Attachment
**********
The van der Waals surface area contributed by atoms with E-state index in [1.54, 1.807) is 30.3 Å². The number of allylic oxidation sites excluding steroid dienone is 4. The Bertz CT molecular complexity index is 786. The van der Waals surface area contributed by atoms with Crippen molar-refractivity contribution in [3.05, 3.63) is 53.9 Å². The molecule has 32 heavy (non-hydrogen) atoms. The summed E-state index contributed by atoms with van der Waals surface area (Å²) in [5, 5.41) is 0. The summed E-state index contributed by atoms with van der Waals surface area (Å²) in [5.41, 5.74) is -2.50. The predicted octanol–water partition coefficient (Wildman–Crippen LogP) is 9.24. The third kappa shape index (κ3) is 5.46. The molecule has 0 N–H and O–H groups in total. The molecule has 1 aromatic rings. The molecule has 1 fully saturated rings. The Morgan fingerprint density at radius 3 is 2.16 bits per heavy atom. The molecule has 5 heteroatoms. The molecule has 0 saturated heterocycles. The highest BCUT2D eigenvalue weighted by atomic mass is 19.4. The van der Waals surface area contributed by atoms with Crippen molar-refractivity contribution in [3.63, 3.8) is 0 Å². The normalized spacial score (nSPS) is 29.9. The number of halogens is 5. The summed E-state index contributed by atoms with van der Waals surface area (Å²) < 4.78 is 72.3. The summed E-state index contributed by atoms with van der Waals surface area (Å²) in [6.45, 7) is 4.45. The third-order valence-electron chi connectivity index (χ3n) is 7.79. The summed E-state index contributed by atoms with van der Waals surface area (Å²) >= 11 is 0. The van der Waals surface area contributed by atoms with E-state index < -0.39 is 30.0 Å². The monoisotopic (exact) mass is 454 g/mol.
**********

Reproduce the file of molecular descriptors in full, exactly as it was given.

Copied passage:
The van der Waals surface area contributed by atoms with E-state index in [1.54, 1.807) is 30.3 Å². The number of allylic oxidation sites excluding steroid dienone is 4. The Bertz CT molecular complexity index is 786. The van der Waals surface area contributed by atoms with Crippen molar-refractivity contribution in [3.05, 3.63) is 53.9 Å². The molecule has 32 heavy (non-hydrogen) atoms. The summed E-state index contributed by atoms with van der Waals surface area (Å²) in [5, 5.41) is 0. The summed E-state index contributed by atoms with van der Waals surface area (Å²) in [5.41, 5.74) is -2.50. The predicted octanol–water partition coefficient (Wildman–Crippen LogP) is 9.24. The third kappa shape index (κ3) is 5.46. The molecule has 0 N–H and O–H groups in total. The molecule has 1 aromatic rings. The molecule has 1 fully saturated rings. The Morgan fingerprint density at radius 3 is 2.16 bits per heavy atom. The molecule has 5 heteroatoms. The molecule has 0 saturated heterocycles. The highest BCUT2D eigenvalue weighted by atomic mass is 19.4. The van der Waals surface area contributed by atoms with Crippen molar-refractivity contribution in [3.63, 3.8) is 0 Å². The normalized spacial score (nSPS) is 29.9. The number of halogens is 5. The summed E-state index contributed by atoms with van der Waals surface area (Å²) < 4.78 is 72.3. The summed E-state index contributed by atoms with van der Waals surface area (Å²) in [6.45, 7) is 4.45. The third-order valence-electron chi connectivity index (χ3n) is 7.79. The summed E-state index contributed by atoms with van der Waals surface area (Å²) >= 11 is 0. The van der Waals surface area contributed by atoms with E-state index < -0.39 is 30.0 Å². The monoisotopic (exact) mass is 454 g/mol.